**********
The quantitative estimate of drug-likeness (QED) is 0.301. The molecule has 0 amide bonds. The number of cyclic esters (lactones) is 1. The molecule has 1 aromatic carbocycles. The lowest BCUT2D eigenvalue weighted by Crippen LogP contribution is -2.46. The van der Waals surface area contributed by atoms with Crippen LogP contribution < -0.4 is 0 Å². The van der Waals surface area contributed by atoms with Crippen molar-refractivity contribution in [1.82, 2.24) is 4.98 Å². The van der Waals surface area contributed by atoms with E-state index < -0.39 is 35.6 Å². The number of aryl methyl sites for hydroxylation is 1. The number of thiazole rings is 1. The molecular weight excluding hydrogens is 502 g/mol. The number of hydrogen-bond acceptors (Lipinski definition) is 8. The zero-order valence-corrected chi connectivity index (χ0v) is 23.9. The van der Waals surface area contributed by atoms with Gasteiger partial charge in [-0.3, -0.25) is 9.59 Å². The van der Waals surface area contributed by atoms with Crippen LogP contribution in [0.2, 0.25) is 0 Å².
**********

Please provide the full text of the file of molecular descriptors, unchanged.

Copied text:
The quantitative estimate of drug-likeness (QED) is 0.301. The molecule has 0 amide bonds. The number of cyclic esters (lactones) is 1. The molecule has 1 aromatic carbocycles. The lowest BCUT2D eigenvalue weighted by Crippen LogP contribution is -2.46. The van der Waals surface area contributed by atoms with Crippen LogP contribution < -0.4 is 0 Å². The van der Waals surface area contributed by atoms with Crippen molar-refractivity contribution in [1.82, 2.24) is 4.98 Å². The van der Waals surface area contributed by atoms with E-state index < -0.39 is 35.6 Å². The number of aryl methyl sites for hydroxylation is 1. The number of thiazole rings is 1. The molecular weight excluding hydrogens is 502 g/mol. The number of hydrogen-bond acceptors (Lipinski definition) is 8. The zero-order valence-corrected chi connectivity index (χ0v) is 23.9. The van der Waals surface area contributed by atoms with Gasteiger partial charge in [-0.3, -0.25) is 9.59 Å². The van der Waals surface area contributed by atoms with Crippen LogP contribution in [0.2, 0.25) is 0 Å².